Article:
‘Making a Market for the Metamodern: The Productive Tension of Corporate Futurism’ with Gemma Milne

Wednesday 13th March 2024, 5-6.30pm

Richard Hoggart Building 137a, Goldsmiths University, SE14 6NW

Click here to register for a free ticket

This event is part of the PERC speaker series 23/24. Gemma Milne headshot

Corporate futurism is a growing trend for companies keen to stay relevant, beat competition and navigate the ‘perma-crisis’ of today. Some opt for consulting firms’ scenario planning, some turn to quantitative futurist-academics, some hire science fiction writers. Corporates are increasingly investing in projects and personnel dedicated to enlightening senior management about what’s to come next, and how to think about it, to realise the future’s potential. The idea being: if more corporates thought ‘better’ about the future, they would be more ethical, profitable and (positively) impactful.

Future-thinking is not just the corporate futurists’ product and service, but their answer to the question of how to live and work well in our ever-transitioning society. However, there’s a reported sense of being misunderstood and having to ‘Trojan horse’ the ‘real’ futurism into businesses through utilising managerial language and financialised capitalism terminology – there’s a tension between the realities of profit-making and the claimed emancipatory potential of futurism.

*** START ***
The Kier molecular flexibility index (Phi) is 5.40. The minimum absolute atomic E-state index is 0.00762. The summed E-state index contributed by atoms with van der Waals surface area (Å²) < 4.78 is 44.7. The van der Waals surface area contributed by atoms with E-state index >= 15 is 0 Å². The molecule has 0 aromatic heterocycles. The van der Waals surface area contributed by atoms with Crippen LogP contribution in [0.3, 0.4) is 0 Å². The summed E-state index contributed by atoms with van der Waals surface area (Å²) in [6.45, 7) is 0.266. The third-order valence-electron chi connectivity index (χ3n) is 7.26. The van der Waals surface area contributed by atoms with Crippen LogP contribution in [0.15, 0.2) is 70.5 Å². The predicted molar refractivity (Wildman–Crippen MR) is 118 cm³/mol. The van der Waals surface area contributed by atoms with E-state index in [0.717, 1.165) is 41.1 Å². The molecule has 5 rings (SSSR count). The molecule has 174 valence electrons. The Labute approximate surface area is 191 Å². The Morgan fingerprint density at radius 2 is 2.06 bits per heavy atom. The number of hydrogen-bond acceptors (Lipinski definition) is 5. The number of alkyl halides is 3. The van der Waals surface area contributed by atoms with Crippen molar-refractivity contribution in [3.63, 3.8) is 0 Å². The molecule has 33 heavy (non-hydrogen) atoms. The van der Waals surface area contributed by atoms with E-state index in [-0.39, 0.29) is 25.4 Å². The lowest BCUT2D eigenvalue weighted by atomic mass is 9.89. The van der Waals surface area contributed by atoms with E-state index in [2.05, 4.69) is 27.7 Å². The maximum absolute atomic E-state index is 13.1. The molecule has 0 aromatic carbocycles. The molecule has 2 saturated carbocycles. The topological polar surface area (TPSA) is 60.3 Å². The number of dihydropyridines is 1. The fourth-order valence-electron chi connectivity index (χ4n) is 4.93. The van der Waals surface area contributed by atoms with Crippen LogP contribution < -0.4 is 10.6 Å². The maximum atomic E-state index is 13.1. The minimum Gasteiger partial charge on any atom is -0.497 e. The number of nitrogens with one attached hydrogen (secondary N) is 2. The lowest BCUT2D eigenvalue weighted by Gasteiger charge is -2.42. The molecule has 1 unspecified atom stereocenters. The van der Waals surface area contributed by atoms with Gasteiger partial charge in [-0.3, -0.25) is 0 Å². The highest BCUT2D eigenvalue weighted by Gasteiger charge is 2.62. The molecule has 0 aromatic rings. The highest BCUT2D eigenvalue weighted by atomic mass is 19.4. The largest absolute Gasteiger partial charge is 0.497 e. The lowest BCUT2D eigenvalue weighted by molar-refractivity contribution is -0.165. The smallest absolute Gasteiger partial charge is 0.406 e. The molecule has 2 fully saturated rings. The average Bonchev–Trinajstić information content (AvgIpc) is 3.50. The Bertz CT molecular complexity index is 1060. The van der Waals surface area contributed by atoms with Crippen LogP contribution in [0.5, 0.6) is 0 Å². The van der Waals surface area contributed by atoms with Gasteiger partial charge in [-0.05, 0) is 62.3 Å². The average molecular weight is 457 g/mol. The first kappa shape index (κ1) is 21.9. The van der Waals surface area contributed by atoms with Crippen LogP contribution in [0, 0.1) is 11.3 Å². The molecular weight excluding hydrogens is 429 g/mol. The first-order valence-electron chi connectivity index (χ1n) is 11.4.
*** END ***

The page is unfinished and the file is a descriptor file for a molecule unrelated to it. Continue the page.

As cultural and business understandings and perceptions around risk, the future, uncertainty and speculation shift, corporate futurists are able to play with these ever-changing concepts to continue cementing the need for their services, and propping up a thriving market. My research looks to understand how corporate futurists make a market for themselves, how future-thinking is positioned as not only innovative and necessary, but – in some cases – righteous, and how corporate futurists navigate the perhaps contradictory nature of ‘making the world a better place for all’ within a corporate values-led environment.

Gemma Milne is a PhD researcher at the University of Edinburgh and the University of Glasgow and a CIRCE research fellow. She is the author of  ‘Smoke & Mirrors: How Hype Obscures the Future and How to See Past It’, co-host of the Radical Science podcast and a deep tech advisor – for governments, institutions and other organisations working in those spaces.